Someone Put Holes in the Marketing Funnel — Now it’s a Sieve

A diagram of he state of the marketing funnel.

“Marketing sees the world as they want it to be, communications see the world as it is.”  Telco CEO

A lively discussion on LinkedIn about the state of the marketing funnel inspired me to invite the ever-fascinating Michael Ziviani of Precise Value to continue the conversation at this year’s Summit on the Future of Communications Measurement.

The online debate was over whether the traditional marketing funnel was dead. I had been thinking that it had become inverted: the customer at the top searching for a solution to their problem, and after a number of detours and influences they would find their solution. But Michael convinced me that it isn’t nearly that simple. He poked so many holes in my theory he turned the marketing funnel into a sieve.

The marketing funnel has big problems

He argues that the attributes that communications contributes to a sale, like credibility, trust, reputation, legitimacy, etc., are seen by marketing folks as completely separate from the marketing funnel. In the past there was Team Communications in one corner building legitimacy, trust, and credibility vs. Team Marketing promoting transactional relationships and delivering profit in the other.

The problem today, Ziviani argues, is that you can’t have one without the other. The bridge in the middle is your license to operate—which can be taken away by society at the drop of a Tweet. “Both sides have to respect that license and what goes into it,“ he explained.

The other problem with the traditional marketing funnel is that it is full of simplistic assumptions about the customer journey. It assumes that customers become aware of a product or service and then some of them flow straight down the funnel and into a sale. But that’s not today’s reality. And none of the traditional models take into consideration customer churn, which obviously eats into profits.

Ziviani cited Google’s use of the Zero Moment of Truth (ZMOT). This is when a potential customer is almost ready to purchase, but then they need to read ratings and reviews, ask their friends, search for a lower price, double check their credit card balance, etc. That’s where it becomes obvious that the alleged funnel is not watertight. There is leakage at every point, and dissonance at multiple points—from processing your credit card to the latest news to climate change.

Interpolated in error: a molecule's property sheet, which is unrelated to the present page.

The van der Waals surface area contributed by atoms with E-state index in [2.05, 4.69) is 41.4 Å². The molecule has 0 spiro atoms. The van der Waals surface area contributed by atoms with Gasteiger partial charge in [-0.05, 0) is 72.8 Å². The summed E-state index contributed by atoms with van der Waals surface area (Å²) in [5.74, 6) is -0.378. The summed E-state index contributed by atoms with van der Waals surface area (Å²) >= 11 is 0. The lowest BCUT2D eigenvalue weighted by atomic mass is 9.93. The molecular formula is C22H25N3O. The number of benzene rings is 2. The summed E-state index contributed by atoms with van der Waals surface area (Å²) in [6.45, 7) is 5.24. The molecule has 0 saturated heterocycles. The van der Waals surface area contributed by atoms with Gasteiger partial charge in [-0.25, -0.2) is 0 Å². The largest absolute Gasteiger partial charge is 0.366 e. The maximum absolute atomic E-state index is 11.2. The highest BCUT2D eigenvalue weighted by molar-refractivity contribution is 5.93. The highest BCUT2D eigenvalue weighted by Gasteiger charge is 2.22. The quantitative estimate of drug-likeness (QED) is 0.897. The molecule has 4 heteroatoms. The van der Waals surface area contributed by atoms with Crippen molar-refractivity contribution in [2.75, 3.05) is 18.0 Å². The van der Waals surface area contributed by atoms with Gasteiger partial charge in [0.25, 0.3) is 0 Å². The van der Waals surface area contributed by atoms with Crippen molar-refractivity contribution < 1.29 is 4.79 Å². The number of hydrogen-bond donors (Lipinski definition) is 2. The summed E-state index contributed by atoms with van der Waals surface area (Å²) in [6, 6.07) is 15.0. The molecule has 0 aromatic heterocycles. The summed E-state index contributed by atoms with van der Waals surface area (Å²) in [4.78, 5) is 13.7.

Ziviani also suggests that these days we must take into account where reputation is built. Any model of the process has to be developed around the individuals who are making the decision, and what their needs, wants, and motivations are.

And oh, by the way, this leaky funnel situation isn’t just a problem for corporate marketing. Nonprofits face a similar situation with donors. And talent managers have the same issue with potential hires.

A new model to replace the marketing funnel

So rather than patch up the failing marketing funnel, Ziviani suggests evolving a new model that looks at traction, integrates reputation, trust, and credibility, and includes the post-purchase process.

He has used the model successfully for non-profits, helping them go deeper and broader into their potential donor base, learning the characteristics of customers, and customizing their journey around their preferences. His model also takes into account tribe mentality, the concept that “like begets like.” Giving to a non-profit means joining a tribe of like-minded individuals who can share and learn together and give social rewards for your actions.

To build loyalty, he suggests creating a sense of exclusivity as well as reciprocity to create social capital. Ultimately you want these donors to become advocates for your cause, so you need to equip them, measure and track their commitment, and activate “member get member’ programs.

He uses internal and survey data to quantify the impact of this process. He compares the number of contacts made to how many people go from being aware of a cause to consider donating to actually giving a gift. In other words, he divides the number of contacts made by the number of people who say they are more likely to consider. To show how bad the leakage is, every organization has its own awareness-to-consideration-to-giving ratio. By mapping it out, the clients can see how their ratio compares to those of their peers. Then they can identify how to improve using focus groups and survey data.

Driving the leakage might be perceptions of the organization’s credibility, competence, popularity, impact on society, and trust. All of which are attributes that communications are responsible for.

The model would also apply to recruitment, from looking at how many people are aware of your openings (traffic to your “Join us” page) to how many click through and actually take the job. He suggests getting recent hires into a focus group to find out what made them join your organization. Ideally you might also contact those that didn’t join to find out their reasons as well. “You want to know what were the triggers or motivations that got them there,” he suggests.

In the end, the point is that we need to evolve the funnel into something that more accurately reflects today’s reality. ∞

About Author

Katie Paine

I've been called The Queen Of Measurement, but I prefer Seshat, the Goddess.